Visual artists have long been in the forefront of social criticism in America. Since the 1960s, various visual strategies have helped emergent progressive political movements articulate and represent complex social issues. Which artists and particular art works/projects have become key anchors for discourses on racism, sexism, economic and social inequality, immigrant rights and climate change? We will learn about a spectrum of political art designed to raise social awareness, spark social change and rouse protest. The Art Workers Coalition's agit-prop opposing the Vietnam War and ACT-UP's emblematic signs and symbols during the AIDS/HIV crisis of the 1980s galvanized a generation into action. Works such as Judy Chicago's The Dinner Party (1979), Fred Wilson's Mining the Museum (1992), and Glenn Ligon's paintings appropriating fragments from African-American literature all raised awareness by excavating historical evidence of the long legacy resisting marginalization. For three decades feminist artists Adrian Piper, Barbara Kruger and the Guerilla Girls have combined institutional critique and direct address into a provocative form of criticality. Recent art for social justice is reaching ever broadening publics by redrawing the role of artist and audience exemplified by the democratization of poster making and internet campaigns of Occupy and the Movement for Black Lives. We will also consider the collective aesthetic activisms in the Post-Occupy era including Global Ultra Luxury Faction, Climate Justice art projects, and the visual culture of Trump era mass protests. Why are each of these examples successful as influential and enduring markers of social criticism? What have these socially responsive practices contributed to our understanding of American history?

AFRICAAM 112B
Introduction to African Literature (ENGLISH 112B)
WAY-A-II

This course will be an exploration of the major writers and diverse literary traditions of the African continent. We will examine various elements (genre, form, orality, etc.) across a variety of political, social, and literary categories (colonial/postcolonial, modernism/postmodernism, gender, class, literary history, religion, etc.). We will also address issues such as African literature and its relationship to world literature and the question of language and of translation. Writers to be discussed will include Chinua Achebe, Wole Soyinka, Tsitsi Dangarembga, Fiston Mwanza Mujila, Kamel Daoud, Tayeb Salih, and NoViolet Bulawayo, among others.nThe class will be structured around the close-reading of passages from individual texts with an attempt to relate the details derived from the reading process to larger areas of significance within the field. Students should make sure to bring their texts to class with them and must be prepared to contribute to class discussions.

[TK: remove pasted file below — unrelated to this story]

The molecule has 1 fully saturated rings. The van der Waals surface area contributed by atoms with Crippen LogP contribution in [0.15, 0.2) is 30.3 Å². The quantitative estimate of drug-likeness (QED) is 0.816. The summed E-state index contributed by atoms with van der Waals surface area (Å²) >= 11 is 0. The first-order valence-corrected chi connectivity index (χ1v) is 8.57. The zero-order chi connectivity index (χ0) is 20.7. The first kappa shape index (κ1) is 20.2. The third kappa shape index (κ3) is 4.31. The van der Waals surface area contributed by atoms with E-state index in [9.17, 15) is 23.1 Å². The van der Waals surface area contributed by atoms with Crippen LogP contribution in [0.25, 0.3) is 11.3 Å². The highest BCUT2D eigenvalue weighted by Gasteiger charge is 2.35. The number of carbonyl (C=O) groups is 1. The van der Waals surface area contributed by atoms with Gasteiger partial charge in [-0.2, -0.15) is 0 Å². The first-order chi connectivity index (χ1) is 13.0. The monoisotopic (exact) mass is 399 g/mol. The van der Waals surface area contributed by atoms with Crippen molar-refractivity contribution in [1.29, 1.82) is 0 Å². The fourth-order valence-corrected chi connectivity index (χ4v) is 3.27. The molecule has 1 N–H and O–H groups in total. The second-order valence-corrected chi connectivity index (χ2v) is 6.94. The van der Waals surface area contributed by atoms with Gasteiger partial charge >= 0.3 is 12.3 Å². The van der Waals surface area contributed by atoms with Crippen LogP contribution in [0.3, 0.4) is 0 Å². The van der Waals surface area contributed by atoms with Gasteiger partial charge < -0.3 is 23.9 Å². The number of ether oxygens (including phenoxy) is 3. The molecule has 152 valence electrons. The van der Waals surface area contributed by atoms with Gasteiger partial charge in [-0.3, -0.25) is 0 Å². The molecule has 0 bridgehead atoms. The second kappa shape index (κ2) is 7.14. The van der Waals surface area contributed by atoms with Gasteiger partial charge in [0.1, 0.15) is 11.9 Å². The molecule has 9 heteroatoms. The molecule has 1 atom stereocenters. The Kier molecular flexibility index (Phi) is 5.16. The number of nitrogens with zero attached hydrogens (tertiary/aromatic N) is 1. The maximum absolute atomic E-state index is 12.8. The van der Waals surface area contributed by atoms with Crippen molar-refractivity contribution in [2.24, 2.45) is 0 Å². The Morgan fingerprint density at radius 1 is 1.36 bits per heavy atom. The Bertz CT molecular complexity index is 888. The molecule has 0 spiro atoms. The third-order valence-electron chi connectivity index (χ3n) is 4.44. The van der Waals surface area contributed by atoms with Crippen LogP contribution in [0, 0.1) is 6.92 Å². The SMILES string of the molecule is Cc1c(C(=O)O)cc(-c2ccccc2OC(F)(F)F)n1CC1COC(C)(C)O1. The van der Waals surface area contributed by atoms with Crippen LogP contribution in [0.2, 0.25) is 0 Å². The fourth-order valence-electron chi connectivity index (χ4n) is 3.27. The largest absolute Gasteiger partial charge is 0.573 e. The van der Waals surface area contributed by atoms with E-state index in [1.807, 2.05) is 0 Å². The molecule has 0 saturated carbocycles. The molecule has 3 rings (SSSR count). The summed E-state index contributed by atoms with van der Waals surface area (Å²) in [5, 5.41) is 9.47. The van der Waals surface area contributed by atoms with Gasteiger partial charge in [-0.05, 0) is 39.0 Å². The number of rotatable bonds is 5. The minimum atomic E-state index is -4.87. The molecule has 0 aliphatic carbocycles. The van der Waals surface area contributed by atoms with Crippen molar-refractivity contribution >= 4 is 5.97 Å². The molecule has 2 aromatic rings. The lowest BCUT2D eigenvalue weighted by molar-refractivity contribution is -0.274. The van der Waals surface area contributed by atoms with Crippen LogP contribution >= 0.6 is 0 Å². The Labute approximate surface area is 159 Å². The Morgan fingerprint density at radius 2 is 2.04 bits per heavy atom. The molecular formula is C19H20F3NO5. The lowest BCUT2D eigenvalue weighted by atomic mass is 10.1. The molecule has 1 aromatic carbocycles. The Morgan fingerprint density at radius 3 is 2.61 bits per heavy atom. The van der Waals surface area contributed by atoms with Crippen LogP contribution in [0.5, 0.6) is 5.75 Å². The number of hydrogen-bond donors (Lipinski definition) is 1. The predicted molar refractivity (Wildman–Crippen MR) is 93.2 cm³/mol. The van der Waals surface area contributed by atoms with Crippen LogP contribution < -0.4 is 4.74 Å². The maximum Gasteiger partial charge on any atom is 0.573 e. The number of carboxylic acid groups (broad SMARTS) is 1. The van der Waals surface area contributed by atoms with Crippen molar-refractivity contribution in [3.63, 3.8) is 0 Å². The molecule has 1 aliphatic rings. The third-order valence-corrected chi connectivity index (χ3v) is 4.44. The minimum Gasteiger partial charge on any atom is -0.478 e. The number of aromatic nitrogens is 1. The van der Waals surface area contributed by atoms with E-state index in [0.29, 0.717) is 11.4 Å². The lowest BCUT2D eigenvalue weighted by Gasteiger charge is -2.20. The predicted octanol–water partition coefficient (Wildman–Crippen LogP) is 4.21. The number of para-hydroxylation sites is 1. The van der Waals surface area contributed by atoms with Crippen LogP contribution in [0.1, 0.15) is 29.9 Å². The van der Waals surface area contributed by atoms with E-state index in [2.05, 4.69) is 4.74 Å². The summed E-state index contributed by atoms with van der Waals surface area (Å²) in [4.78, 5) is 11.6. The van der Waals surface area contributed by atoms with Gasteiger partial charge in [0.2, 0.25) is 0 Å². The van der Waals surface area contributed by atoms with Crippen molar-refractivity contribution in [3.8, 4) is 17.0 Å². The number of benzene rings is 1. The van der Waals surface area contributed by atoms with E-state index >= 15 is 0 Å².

AFRICAAM 117J
Race, Gender, and Sexuality in Contemporary American Film (AMSTUD 117, ASNAMST 117D, CSRE 117D, FEMGEN 117F)
WAY-A-II, WAY-ED

This course introduces students to the theoretical and analytical frameworks necessary to critically understand constructions of race, gender, and sexuality in contemporary American film. Through a sustained engagement with a range of independent and Hollywood films produced since 2000, students analyze the ways that cinematic representations have both reflected and constructed dominant notions of race, gender, and sexuality in the United States. Utilizing an intersectional framework that sees race, gender, and sexuality as always defined by one another, the course examines the ways that dominant notions of difference have been maintained and contested through film in the United States. Films to be discussed include Coco, Get Out, Moonlight, Mosquita y Mari, and The Grace Lee Project.

AFRICAAM 117J
Race, Gender, and Sexuality in Contemporary American Film (AMSTUD 117, ASNAMST 117D, CSRE 117D, FEMGEN 117F)
WAY-A-II, WAY-ED

This course introduces students to the theoretical and analytical frameworks necessary to critically understand constructions of race, gender, and sexuality in contemporary American film. Through a sustained engagement with a range of independent and Hollywood films produced since the 1990s, students analyze the ways that cinematic representations have both reflected and constructed dominant notions of race, gender, and sexuality in the United States. Utilizing an intersectional framework that sees race, gender, and sexuality as always defined by one another, the course examines the ways that dominant notions of difference have been maintained and contested through film in the United States. Films to be discussed include Better Luck Tomorrow, La La Land, Mosquita y Mari, Get Out, and Moonlight.nTO BE ADDED TO THE WAITLIST: Please email williamgow@stanford.edu